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Road block case law help

Discussion in 'Cop Talk' started by phred119, May 9, 2011.

  1. phred119


    Likes Received:
    Sep 29, 2004
    South Carolina
    I'm looking for case law on police road blocks, not check points, road blocks. I believe Brower v. Inyo County involves a case where bad guy was fleeing form pursuing officers in a stolen car. The police blocked the roadway using an 18 wheeler, putting the truck around a curve, and "blinding" the bad guy with the headlights from a police car. This was ruled a a "seizure" under the 4th amendment, and was considered by the court to be "unreasonable" because the bad guy couldn't see the obstruction and stop. Bad guy crashed into the truck and died

    I'm looking for a case that I heard about in a class a year or two ago. This one involved a bad guy fleeing, police blocking the road on a straight section of road, with a clearly visible roadblock. Bad guy crashes into the road block and dies. This was ruled reasonable, because the bad guy could see the obstuction, and could have chosen to stop, but bad guy, instead chose to crash.

    If anyone can point me in the right direction here, and give case law citations, I would really appreciate it. I'm trying to put some stuff together to propose some changes to our pursuit policy, but I need case law to back it up.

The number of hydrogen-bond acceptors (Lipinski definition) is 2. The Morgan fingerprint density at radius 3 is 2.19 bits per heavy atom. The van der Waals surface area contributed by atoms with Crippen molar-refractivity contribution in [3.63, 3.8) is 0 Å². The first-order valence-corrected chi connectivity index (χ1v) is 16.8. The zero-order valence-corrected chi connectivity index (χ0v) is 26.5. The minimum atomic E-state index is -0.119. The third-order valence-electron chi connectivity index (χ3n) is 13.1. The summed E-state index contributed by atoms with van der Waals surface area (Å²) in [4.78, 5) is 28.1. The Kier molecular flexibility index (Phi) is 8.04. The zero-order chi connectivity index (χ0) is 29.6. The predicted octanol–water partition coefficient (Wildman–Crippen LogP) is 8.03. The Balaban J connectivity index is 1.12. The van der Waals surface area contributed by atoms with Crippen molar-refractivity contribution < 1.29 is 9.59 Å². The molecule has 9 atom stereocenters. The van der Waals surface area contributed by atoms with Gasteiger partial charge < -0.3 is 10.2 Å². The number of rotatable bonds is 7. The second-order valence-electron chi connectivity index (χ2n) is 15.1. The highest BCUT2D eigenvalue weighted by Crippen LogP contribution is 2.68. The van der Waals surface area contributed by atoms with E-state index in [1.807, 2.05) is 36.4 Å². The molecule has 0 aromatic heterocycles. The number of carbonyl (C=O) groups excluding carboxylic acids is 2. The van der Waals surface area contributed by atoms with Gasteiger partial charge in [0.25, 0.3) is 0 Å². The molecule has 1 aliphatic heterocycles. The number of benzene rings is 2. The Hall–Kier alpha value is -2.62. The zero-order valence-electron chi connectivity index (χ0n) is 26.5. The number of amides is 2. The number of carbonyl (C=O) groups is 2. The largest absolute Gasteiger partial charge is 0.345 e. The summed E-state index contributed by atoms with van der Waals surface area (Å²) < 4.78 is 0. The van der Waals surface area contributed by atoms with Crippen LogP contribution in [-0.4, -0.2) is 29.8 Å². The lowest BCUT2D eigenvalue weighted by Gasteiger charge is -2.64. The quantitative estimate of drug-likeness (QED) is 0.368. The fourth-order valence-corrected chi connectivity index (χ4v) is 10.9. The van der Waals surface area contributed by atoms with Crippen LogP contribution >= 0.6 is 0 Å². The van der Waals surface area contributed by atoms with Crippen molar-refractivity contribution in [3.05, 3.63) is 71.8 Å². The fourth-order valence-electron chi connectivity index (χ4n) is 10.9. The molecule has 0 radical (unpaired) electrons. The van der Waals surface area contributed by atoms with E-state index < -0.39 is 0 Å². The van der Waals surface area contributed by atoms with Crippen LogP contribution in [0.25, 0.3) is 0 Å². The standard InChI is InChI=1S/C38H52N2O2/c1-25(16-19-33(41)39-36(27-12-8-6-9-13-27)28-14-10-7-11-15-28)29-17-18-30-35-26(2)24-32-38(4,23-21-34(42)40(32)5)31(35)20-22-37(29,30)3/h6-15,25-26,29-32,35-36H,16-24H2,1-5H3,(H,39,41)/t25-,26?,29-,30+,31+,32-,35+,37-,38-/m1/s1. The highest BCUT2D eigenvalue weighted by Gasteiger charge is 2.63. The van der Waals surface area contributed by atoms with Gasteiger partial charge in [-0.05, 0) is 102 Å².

2. Patchman

    Patchman Florist

    Likes Received:
    Jul 29, 2008
    Land of Flora, Fauna & Merriweather
    This can be the basis of a great bedtime story.

    Sorry can't help you with your search. But it seems to me between the 2 cases you cited, the general rule(s) is pretty clear. Or see your agency's lawyers and ask them to shepardize the above case. That will produce more recent Federal and state cases.
    Last edited: May 9, 2011

  3. MeefZah

    MeefZah Cover is Code 3

    Likes Received:
    Jan 2, 2008
    Lost Coast, Cali
    Also no caselaw cited here, but I can tell you our policy, and the policy of every agency I've worked for, is that roadblocks cannot be used except in extreme situations, and if used, there has to be an "out" afforded to the suspect.